. The Biological bulletin. Biology; Zoology; Biology; Marine Biology. MARINE PLANKTONIC CHEMICAL DEFENSE 227 ing rapid depolarization and hyperpolarization and leading to synchronized ciliary motion for movement (Febvre- Chavalier et al., 1989). Protozoa also have cell-surface signal receptors that rec- ognize vertebrate and plant hormones as varied as polypep- tides, cytokines, indolacetic acid, and opiates (Csaba, 1996). These vertebrate and plant signal molecules can promote chemotaxis (Kohidai ct ul.. 1994), phagocytosis (Rabino- vitch and De Stefano, 1971; Renaud et ul.. 1995). and other

- Image ID: RHMART
. The Biological bulletin. Biology; Zoology; Biology; Marine Biology. MARINE PLANKTONIC CHEMICAL DEFENSE 227 ing rapid depolarization and hyperpolarization and leading to synchronized ciliary motion for movement (Febvre- Chavalier et al., 1989). Protozoa also have cell-surface signal receptors that rec- ognize vertebrate and plant hormones as varied as polypep- tides, cytokines, indolacetic acid, and opiates (Csaba, 1996). These vertebrate and plant signal molecules can promote chemotaxis (Kohidai ct ul.. 1994), phagocytosis (Rabino- vitch and De Stefano, 1971; Renaud et ul.. 1995). and other
Library Book Collection / Alamy Stock Photo
Image ID: RHMART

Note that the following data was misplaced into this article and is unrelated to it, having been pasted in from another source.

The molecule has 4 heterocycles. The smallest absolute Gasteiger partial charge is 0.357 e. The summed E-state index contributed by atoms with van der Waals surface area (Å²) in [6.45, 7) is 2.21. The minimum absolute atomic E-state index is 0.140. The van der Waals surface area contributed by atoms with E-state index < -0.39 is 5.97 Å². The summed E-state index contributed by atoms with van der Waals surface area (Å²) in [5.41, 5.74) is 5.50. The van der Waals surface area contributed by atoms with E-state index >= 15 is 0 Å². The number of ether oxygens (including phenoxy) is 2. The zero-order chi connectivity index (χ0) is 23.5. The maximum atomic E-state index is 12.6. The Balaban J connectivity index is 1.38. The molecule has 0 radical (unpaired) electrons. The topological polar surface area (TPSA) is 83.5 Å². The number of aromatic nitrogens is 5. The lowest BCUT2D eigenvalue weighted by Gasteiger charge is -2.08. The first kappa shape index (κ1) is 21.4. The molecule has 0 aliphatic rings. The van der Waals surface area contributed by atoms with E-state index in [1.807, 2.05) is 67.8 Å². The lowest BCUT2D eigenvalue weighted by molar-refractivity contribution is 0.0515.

. The Biological bulletin. Biology; Zoology; Biology; Marine Biology. MARINE PLANKTONIC CHEMICAL DEFENSE 227 ing rapid depolarization and hyperpolarization and leading to synchronized ciliary motion for movement (Febvre- Chavalier et al., 1989). Protozoa also have cell-surface signal receptors that rec- ognize vertebrate and plant hormones as varied as polypep- tides, cytokines, indolacetic acid, and opiates (Csaba, 1996). These vertebrate and plant signal molecules can promote chemotaxis (Kohidai ct ul.. 1994), phagocytosis (Rabino- vitch and De Stefano, 1971; Renaud et ul.. 1995). and other responses (Kovaacs et al.. 1997). Protozoa also produce hormone molecules (LeRoith et al.. 1982) that may interact with cell receptors (Marino and Wood. 1993). The adaptive significance for these signaling molecules in protists is poorly understood, but evolution of such signals and their receptors probably led to cellular hormonal systems in higher organisms (Carr, 1989). Almost nothing is known about such signaling in most environmentally important protists, especially in marine environments. Receptor sensitivities and reaction times depend on dif- fusion of signal molecules and binding strengths. The sig- nal-to-noise ratio (S/N) scales as (tDCR)"5 (Dusenbery, 1992). where R is the effective receptor radius, C the signal concentration for a signal with diffusion constant D, and t the integration time. For S/N - 1.1 — 0.1 s. R - 0.1 /im and D ~ 1(T6 cm2 s~', C is about 10~y M, a value consistent with observations. Receptor sensitivity—the minimal concentration for detectable S/N—scales as (Rt)~2. Since small cells cannot increase receptor size, longer integration times may be used to increase sensitivity (Dusenbery. 1992). Behavioral responses to signals Signaling between cells in multicellular organisms en- compasses such activities as cell movement and adhesion, development, differentiation, and programmed cell death (apoptosis); electrochemical signal propagatio

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